Modern Canna Science Cannabinoids Education & Reference

With more states providing legal access to cannabis concentrates and extracts, the marketplace is rife with a diverse selection of high-potency products. Whether used for their therapeutic or medicinal properties, it’s important to learn about different types, how they are made, and how to use them.

What are cannabis concentrates?

Concentrates or extracts are created by separating the resin from the cannabis flower. In this way, the products contain a higher proportion of terpenes and cannabinoids (notably CBD and THC). Cannabis concentrates – as their name implies — are made to be much more potent than marijuana flowers. Depending on the extraction process, the concentrates can contain more than three times the amount of CBD and THC compared to the plant.

The main purpose of cannabis concentrates is to capture the aroma, physiological effects, and flavor of cannabis in a product that has a rapid onset time and is much more potent than smoking weed. Extracts have a high level of bioavailability, which means the body absorbs and processes them more efficiently when compared to smoking marijuana.  

Perhaps one of the biggest draws of cannabis concentrates is that they offer consumers a much broader range of consumption methods – from waxes and oils to crystallines. Products can be selected based on individual preferences, tolerance levels, and desired effects.

There are two methods used to achieve cannabis extracts and concentrates. One is by using solvents such as ethanol, propane, or butane to dissolve the plant material and extract the terpenes and cannabinoids. Solvent-free concentrates do not rely on chemical processes, but use physical methods like filtration, high pressure, or temperature to strip the cannabis of its psychoactive, medicinal, and aromatic compounds.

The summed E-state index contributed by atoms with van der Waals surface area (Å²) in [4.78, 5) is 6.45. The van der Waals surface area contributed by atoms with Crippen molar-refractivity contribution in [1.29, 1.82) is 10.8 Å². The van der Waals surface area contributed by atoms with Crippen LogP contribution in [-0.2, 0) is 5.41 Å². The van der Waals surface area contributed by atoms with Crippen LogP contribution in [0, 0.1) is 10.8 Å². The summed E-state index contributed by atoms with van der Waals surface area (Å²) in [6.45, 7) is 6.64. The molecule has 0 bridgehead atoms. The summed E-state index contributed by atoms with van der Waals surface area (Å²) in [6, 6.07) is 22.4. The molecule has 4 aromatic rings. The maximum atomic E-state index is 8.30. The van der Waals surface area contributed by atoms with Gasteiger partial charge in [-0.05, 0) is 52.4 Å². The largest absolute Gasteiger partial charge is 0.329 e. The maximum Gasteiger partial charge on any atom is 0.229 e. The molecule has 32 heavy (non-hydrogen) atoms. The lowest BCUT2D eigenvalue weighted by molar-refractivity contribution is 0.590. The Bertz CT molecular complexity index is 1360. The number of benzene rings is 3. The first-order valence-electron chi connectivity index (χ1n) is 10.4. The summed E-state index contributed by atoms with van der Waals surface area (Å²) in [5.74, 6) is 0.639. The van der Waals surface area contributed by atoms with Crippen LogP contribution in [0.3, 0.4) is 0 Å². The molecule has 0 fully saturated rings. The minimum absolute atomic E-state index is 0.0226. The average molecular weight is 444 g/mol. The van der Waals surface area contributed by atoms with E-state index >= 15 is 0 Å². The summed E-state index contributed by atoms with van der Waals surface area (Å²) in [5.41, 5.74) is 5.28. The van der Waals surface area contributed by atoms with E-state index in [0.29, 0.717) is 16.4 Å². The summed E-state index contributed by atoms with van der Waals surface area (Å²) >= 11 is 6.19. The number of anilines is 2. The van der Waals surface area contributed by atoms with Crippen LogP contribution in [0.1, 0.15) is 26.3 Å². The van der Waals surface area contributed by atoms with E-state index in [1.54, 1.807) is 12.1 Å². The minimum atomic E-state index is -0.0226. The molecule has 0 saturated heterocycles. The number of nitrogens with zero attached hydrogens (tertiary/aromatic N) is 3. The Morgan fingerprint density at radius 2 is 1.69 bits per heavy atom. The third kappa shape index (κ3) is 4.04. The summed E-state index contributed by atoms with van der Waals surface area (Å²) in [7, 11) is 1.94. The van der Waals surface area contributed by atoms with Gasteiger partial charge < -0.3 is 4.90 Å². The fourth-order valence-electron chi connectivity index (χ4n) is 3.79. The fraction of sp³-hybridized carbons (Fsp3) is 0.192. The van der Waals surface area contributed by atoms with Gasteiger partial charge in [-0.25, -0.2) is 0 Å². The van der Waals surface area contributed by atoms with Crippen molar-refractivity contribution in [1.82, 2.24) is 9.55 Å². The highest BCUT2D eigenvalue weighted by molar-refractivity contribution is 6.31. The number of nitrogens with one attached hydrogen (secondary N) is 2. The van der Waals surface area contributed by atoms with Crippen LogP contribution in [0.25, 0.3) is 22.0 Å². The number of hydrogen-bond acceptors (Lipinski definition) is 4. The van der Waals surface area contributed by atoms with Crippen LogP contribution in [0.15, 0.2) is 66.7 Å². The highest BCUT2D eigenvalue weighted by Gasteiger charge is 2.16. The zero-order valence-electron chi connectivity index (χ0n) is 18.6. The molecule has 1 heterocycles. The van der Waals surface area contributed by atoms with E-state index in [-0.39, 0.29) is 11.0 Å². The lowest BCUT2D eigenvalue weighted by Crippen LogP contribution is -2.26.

Solvent-based cannabis concentrates

When you visit a marijuana dispensary, you are likely to encounter the following concentrates:

  • Shatter – Amber in color, shatter resembles a piece of glass or hard candy, and packs a potent punch with upwards of 80 percent THC.
  • Budder – also called badder wax, has fewer cannabinoids but is high in terpenes. It has a waxy, butter-like consistency, and can be dabbed or spread on a marijuana joint.
  • Crumble – also known as honeycomb wax, is a versatile concentrate that can be dabbed or added to a blunt for heightened effects.
  • Butane hash oils – more commonly known as hydrocarbon extracts or butane honey oil, these oils vary in potency but are most often used for dabbing.
  • Oils – Cannabis oils are made with CO2 instead of butane. These oils can be delivered by capsule, tincture, or vaporizer, and the CBD variety are often used in edibles.

Solvent-free cannabis concentrates

  • Live Resin – Live resin is high in terpenes, extremely sticky, and made by freezing cannabis to a subcritical temperature before and during the extraction process. It can be vaped, dabbed, or used to top off a bowl or joint.
  • Kief – Is a powdery substance that remains when the marijuana flower is finely ground, leaving only the plant’s trichomes.
  • Hash – Hash is a sticky concentrate that is typically made of compressed resin or kief. It is made only with trichomes, which produce terpenes, cannabinoids, and flavonoids.
  • Rosin – This golden, oil-like concentrate is made with just pressure and heat applied to the marijuana buds.
  • Distillate oils – Distillate oil is a crude extract, containing high levels of THC or CBD compounds, with little or no added flavor or aroma. Distillate oils can be used through transdermal application, with vape pens, sublingually, or inhaled.
  • Crystallines – These are the purest forms of cannabis available from a dispensary, with up to 99.9% pure THC or CBD content. This isolate powder has no aroma, flavor, or color.

Cannabis testing lab in Florida

Cannabis concentrates and extracts have gained widespread popularity in recent years for good reason, but impurities and potency discrepancies remain a concern. Medical marijuana treatment centers, dispensaries, and consumers can do their part by looking for a product’s certificate of analysis and taking advantage of cannabis lab testing offered by Modern Canna.

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